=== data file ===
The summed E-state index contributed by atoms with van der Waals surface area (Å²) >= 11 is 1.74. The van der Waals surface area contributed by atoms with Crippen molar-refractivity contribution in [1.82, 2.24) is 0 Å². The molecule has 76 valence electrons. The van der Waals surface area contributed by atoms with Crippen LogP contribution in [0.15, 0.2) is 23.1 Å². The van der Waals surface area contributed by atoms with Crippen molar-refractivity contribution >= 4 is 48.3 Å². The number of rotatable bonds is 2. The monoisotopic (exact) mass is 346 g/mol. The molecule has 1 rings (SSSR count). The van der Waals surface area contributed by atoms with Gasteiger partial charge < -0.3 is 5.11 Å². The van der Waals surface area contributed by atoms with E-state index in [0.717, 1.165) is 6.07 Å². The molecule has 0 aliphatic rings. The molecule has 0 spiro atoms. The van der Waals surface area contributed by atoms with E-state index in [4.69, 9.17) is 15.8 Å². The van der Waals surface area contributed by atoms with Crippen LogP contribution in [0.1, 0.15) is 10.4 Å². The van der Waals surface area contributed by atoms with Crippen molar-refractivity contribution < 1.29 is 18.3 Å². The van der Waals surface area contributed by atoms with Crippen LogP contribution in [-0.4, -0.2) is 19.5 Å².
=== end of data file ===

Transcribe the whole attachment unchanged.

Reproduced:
The summed E-state index contributed by atoms with van der Waals surface area (Å²) >= 11 is 1.74. The van der Waals surface area contributed by atoms with Crippen molar-refractivity contribution in [1.82, 2.24) is 0 Å². The molecule has 76 valence electrons. The van der Waals surface area contributed by atoms with Crippen LogP contribution in [0.15, 0.2) is 23.1 Å². The van der Waals surface area contributed by atoms with Crippen molar-refractivity contribution >= 4 is 48.3 Å². The number of rotatable bonds is 2. The monoisotopic (exact) mass is 346 g/mol. The molecule has 1 rings (SSSR count). The van der Waals surface area contributed by atoms with Gasteiger partial charge < -0.3 is 5.11 Å². The van der Waals surface area contributed by atoms with E-state index in [0.717, 1.165) is 6.07 Å². The molecule has 0 aliphatic rings. The molecule has 0 spiro atoms. The van der Waals surface area contributed by atoms with E-state index in [4.69, 9.17) is 15.8 Å². The van der Waals surface area contributed by atoms with Crippen LogP contribution in [0.1, 0.15) is 10.4 Å². The van der Waals surface area contributed by atoms with Crippen molar-refractivity contribution < 1.29 is 18.3 Å². The van der Waals surface area contributed by atoms with Crippen LogP contribution in [-0.4, -0.2) is 19.5 Å².